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The Pandemic Emergency is Over — the Administration Should Acknowledge It

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Dean F. Clancy is a senior health policy fellow at Americans for Prosperity and a nationally-known health care freedom advocate with more than 20 years’ high-level policy experience in Congress, the White House, and the U.S. health care industry.

Fewer than 1 in 10 Americans now consider COVID-19 to be a crisis, according to the latest Axios-Ipsos survey. But while the public has moved on, the Biden administration has not, extending the two-year-old COVID-19 public health emergency for another 90 days.

In light of positive trends, the emergency should be allowed to expire in July. In any event, lawmakers should decide what to do about the temporary policies put in place to fight the disease. Some, like telehealth access, should be maintained. Others, like the temporary expansion of Medicaid, should be allowed to expire.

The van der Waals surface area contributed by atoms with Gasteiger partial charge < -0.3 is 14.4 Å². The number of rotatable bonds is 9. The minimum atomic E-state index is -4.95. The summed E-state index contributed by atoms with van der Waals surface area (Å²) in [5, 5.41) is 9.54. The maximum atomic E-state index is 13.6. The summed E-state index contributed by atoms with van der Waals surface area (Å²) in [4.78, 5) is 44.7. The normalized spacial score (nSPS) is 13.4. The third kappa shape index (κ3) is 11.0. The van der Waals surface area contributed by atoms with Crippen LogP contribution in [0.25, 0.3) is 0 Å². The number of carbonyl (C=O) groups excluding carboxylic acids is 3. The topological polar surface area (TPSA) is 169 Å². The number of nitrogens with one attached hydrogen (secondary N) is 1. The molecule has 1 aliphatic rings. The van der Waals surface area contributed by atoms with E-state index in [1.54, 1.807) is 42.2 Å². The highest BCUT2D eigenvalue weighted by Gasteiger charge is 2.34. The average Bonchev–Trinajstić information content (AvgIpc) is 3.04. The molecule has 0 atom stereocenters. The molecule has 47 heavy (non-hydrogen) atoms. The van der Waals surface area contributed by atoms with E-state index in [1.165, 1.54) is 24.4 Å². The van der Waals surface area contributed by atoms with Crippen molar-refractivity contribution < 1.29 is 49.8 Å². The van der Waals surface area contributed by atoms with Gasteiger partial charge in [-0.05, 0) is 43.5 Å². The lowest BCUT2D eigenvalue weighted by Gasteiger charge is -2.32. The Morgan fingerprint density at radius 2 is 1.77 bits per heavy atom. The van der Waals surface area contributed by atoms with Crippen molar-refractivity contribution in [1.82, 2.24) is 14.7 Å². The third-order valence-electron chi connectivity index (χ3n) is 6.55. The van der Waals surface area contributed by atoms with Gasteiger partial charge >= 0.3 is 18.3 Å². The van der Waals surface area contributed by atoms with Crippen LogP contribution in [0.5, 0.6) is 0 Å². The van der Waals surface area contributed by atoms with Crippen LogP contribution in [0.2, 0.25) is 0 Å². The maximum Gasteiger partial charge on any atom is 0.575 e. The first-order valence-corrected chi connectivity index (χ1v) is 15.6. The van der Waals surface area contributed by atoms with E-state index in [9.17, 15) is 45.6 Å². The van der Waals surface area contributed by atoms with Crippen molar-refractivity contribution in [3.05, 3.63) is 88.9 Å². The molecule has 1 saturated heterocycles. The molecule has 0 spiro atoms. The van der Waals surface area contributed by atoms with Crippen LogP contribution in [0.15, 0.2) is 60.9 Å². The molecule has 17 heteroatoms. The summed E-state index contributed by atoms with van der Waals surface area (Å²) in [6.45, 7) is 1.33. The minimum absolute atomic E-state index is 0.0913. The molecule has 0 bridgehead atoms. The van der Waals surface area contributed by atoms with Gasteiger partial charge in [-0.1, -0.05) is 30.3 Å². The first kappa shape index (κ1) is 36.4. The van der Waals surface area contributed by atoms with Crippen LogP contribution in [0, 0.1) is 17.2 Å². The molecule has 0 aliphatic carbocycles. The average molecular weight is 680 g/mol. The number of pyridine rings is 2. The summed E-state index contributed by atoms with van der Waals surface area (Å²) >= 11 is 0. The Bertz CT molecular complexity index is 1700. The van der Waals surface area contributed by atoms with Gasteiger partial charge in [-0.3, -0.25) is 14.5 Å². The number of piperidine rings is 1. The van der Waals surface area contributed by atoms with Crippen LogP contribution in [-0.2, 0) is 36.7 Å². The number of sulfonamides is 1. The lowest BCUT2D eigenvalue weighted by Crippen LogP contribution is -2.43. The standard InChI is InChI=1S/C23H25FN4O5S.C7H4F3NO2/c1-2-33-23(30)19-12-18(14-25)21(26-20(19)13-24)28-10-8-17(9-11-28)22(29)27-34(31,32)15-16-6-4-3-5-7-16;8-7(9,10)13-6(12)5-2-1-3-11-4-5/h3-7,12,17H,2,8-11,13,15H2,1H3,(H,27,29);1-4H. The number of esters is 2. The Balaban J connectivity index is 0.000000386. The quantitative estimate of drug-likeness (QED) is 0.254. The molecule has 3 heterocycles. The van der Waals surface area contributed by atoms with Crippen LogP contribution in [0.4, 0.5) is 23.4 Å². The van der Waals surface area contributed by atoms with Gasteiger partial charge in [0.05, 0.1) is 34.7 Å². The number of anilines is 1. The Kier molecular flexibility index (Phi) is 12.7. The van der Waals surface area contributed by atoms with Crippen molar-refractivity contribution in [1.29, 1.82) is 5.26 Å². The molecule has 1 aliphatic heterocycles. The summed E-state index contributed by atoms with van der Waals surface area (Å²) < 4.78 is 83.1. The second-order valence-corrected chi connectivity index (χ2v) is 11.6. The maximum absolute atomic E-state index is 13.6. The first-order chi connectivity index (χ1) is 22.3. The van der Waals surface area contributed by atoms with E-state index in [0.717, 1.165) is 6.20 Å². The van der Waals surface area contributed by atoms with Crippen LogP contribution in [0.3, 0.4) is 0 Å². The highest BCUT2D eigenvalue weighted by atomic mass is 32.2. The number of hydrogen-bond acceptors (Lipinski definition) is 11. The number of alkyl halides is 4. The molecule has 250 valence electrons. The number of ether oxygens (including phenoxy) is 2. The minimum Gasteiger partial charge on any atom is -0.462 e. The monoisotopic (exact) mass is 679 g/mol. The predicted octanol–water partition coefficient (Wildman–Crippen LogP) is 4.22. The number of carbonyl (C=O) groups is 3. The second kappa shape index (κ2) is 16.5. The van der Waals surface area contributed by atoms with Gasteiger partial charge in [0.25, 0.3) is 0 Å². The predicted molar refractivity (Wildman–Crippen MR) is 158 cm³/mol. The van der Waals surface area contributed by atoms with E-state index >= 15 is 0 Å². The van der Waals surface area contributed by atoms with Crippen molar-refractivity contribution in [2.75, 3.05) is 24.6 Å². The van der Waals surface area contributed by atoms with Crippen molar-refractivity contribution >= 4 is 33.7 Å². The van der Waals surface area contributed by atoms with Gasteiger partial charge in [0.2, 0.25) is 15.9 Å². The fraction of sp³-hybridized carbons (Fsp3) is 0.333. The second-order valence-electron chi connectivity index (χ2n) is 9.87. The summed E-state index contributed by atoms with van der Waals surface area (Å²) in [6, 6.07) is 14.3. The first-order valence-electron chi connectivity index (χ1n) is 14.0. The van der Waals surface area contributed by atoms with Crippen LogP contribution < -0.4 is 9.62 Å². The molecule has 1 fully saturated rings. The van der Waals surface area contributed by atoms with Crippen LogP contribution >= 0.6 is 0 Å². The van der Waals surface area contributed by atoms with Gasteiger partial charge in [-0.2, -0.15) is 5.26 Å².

Thanks to temporary policies adopted by Congress early in the pandemic, the number of Americans enrolled in Medicaid, the joint state-federal health care program for the indigent, swelled by more than 20 percent, or nearly 15 million people, bringing total enrollment above 80 million for the first time.

An estimated six million of them are ineligible under the program’s permanent, pre-pandemic rules, but the states are prohibited from disenrolling them until the federal emergency is allowed to expire.

The full article can be found in The Hill.

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